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Nieberding v. Phoenix Mfg. Co.

JULY 12, 1961.




Appeal from the Circuit Court of Will County; the Hon. JAMES V. BARTLEY, Judge, presiding. Affirmed.


The briefs disclose that this action was brought in equity for an accounting. The trial court referred the matter to a master in chancery to determine whether or not plaintiff was entitled to an accounting. After hearing all of plaintiff's evidence, the master filed a report recommending that plaintiff's complaint be dismissed. The court confirmed the report and entered a decree dismissing the complaint. Plaintiff appealed.

Plaintiff Joseph H. Nieberding was employed as a sales manager in the "Moldit" or Rubber Division of the Phoenix Manufacturing Company under a written contract made on May 1, 1950. He continued under that contract through December, 1953. In January, 1954, 1955 and 1956, new contracts were executed. Each contract was terminable on 30 days' written notice, and each provided that plaintiff's full compensation for all services would consist of a specified salary and a certain percentage of the net profits of the Rubber Division. The percentage of net profits was to be paid as soon as possible after the books were closed for the calendar year. In case of termination by either party during the year, such profits were to be prorated. It was agreed that any and all complaints relative to compensation were to be stated and filed with Phoenix within 30 days of payment, and that failure to do so constituted a waiver of any further claim. The term "net profits" was defined as the amount of money determined in accordance with the accounting methods and systems or procedures or business policies of the Phoenix company, by its auditors after making allowances for all charges, all taxes, including corporate income taxes (other than taxes on capital gains), interest charges, etc. The 1956 contract specifically provided that a charge for corporate income taxes would be made against the Rubber Division as if it were operating as a separate company, whether or not the Phoenix corporation, as a whole, paid any income taxes.

During the course of his employment the records of the Rubber Division were available to plaintiff, and he was furnished a bonus statement in February or March following the end of each calendar year. Plaintiff was "harboring" complaints within the first ninety days of 1951 and had a number of conversations with company officers relative to the amount paid him for percentage of profits. He was referred to the company's independent certified public accountants who prepared the annual bonus statements. In the spring of 1951 they interpreted plaintiff's employment contract and explained their annual audits to him. No written complaint was filed with Phoenix until in March, 1955. This complaint was also referred to the company's independent accountants and a copy of their letter of explanation was furnished plaintiff in April, 1955. Although he could have resigned with 30 days' notice, plaintiff didn't feel that his complaints justified his resignation. On the contrary he renewed his contracts from time to time and continued his employment until March 23, 1956, and then resigned.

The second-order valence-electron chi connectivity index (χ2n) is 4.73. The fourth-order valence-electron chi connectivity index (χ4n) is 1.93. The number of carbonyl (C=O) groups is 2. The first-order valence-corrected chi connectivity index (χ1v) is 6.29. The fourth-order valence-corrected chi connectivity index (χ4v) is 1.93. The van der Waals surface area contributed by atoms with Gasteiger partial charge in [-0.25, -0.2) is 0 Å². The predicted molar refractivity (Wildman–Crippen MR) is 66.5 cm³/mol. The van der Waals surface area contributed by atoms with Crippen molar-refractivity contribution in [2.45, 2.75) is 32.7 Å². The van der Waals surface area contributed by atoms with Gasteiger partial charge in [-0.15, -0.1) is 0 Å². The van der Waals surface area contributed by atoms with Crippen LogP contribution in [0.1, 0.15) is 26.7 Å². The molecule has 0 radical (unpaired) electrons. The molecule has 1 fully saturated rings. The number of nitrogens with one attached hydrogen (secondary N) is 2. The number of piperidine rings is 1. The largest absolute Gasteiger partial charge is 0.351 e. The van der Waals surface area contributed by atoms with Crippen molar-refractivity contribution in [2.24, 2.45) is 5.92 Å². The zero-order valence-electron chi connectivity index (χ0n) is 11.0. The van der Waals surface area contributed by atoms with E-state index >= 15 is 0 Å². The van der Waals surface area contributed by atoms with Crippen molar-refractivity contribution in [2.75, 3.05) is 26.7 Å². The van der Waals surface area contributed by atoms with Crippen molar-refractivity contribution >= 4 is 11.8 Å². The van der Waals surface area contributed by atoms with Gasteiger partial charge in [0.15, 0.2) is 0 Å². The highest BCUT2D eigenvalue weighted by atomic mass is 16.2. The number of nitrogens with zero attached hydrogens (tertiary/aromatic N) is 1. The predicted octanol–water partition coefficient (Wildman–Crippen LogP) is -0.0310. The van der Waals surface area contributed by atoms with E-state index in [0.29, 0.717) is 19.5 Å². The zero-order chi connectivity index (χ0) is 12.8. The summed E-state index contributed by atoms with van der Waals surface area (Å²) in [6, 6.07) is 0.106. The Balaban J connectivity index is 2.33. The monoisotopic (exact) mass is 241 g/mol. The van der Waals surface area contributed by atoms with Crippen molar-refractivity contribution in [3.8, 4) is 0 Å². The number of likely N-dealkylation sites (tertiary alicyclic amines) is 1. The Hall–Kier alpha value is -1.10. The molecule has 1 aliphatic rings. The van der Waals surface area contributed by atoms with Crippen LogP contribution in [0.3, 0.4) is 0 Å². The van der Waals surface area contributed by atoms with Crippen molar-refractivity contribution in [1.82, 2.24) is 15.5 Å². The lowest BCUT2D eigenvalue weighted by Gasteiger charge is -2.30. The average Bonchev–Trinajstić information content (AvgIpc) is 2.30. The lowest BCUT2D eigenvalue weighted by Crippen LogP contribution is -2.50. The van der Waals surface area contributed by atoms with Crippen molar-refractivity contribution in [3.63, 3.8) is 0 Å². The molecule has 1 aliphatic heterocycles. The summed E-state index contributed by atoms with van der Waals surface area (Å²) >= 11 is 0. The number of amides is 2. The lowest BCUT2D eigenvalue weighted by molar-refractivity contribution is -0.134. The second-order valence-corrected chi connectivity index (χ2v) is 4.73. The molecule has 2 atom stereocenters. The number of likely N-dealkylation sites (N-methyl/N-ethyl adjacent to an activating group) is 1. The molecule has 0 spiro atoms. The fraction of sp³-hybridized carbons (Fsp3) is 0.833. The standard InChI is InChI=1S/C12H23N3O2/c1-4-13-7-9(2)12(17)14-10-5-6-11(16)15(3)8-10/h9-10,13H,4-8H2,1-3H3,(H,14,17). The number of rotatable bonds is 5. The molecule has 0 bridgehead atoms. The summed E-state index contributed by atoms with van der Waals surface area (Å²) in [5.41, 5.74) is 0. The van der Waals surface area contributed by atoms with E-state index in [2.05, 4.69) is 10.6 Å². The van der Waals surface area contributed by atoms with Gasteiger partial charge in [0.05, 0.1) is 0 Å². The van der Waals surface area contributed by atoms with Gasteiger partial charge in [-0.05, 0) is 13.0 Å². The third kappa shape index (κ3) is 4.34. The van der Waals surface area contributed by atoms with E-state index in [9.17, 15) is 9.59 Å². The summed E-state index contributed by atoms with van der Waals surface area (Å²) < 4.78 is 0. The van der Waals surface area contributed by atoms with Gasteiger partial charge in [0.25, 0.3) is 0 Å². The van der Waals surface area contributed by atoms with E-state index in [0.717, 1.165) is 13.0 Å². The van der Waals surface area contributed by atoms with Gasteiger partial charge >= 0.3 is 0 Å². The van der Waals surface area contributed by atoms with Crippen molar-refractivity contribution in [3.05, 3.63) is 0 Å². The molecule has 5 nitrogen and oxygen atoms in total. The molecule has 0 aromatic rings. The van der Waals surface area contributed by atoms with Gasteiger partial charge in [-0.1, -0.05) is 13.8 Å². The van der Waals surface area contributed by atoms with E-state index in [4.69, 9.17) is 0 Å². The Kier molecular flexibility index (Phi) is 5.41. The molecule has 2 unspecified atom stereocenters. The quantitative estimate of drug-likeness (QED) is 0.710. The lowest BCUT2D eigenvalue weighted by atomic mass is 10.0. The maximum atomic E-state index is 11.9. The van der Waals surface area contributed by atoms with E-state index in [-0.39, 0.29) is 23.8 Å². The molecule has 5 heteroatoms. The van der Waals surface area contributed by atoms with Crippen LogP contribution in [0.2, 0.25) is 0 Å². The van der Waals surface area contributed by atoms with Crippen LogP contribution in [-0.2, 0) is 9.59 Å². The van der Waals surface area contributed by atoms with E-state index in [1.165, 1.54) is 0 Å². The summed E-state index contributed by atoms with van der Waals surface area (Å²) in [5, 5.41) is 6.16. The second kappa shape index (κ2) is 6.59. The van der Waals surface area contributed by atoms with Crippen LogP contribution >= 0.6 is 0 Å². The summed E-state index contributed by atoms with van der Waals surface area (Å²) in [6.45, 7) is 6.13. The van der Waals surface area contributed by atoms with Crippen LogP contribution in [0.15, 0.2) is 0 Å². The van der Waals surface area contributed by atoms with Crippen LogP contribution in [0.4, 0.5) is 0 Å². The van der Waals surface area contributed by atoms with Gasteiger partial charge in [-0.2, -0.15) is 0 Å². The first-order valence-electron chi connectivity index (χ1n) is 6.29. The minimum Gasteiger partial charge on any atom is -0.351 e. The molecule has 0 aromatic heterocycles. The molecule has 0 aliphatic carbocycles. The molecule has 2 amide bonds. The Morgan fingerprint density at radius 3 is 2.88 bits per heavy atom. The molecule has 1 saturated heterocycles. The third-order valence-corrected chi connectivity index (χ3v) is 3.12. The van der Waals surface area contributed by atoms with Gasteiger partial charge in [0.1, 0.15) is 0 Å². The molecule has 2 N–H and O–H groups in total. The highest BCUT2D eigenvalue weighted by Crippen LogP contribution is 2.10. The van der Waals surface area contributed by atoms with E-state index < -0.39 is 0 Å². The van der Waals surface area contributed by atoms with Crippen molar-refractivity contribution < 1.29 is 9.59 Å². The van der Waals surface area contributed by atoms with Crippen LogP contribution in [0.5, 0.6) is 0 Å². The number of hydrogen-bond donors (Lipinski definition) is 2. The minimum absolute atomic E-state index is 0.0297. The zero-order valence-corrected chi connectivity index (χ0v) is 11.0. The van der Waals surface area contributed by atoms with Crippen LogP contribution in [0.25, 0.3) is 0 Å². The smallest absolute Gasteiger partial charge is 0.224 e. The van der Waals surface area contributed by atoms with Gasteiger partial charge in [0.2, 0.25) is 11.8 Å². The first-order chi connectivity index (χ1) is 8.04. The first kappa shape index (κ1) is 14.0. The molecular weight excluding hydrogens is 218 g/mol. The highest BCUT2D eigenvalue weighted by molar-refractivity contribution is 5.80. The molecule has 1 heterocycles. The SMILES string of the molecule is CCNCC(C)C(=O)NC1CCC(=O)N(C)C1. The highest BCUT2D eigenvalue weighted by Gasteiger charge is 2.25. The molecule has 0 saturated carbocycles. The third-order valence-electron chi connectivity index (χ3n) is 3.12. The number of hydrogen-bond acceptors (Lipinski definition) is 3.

Plaintiff commenced this action in April, 1956, but his original and amended complaint were stricken. His second amended complaint was filed in February, 1957. Plaintiff's theory on appeal is that the decree was against the manifest weight of the evidence, and that he conclusively established his right to an accounting by proof of complexity of accounts, the need for discovery, the nature of the contract involved and the fiduciary relationship of the defendant in exercising control over the accounts. He also claims that the court and master incorrectly assumed that proof of fraud was essential to establish the right to an accounting, and that they erred in holding that he waived or was estopped from asserting claims because he continued his employment under the original contract and entered into further contracts, and also in approving deductions from profits for taxes which were not paid.

At the outset it should be noted that plaintiff's 18-page abstract of the record wholly fails to present the issues before the trial court or that court's determinations on any of the matters complained of on appeal. Portions of the abstract are as follows:


Page of Record

53 Complaint, Second Amended 100 Answer x x x -17- 1455 Master's Report. 1463 Objections to Master's Report. x x x -18- 1615 Decree of the Circuit Court of Will County. 1620 Notice of Appeal. 1624 Praecipe for Record. Certification of Record from J. Elmer Swansbro, Clerk of the Circuit Court of Will County."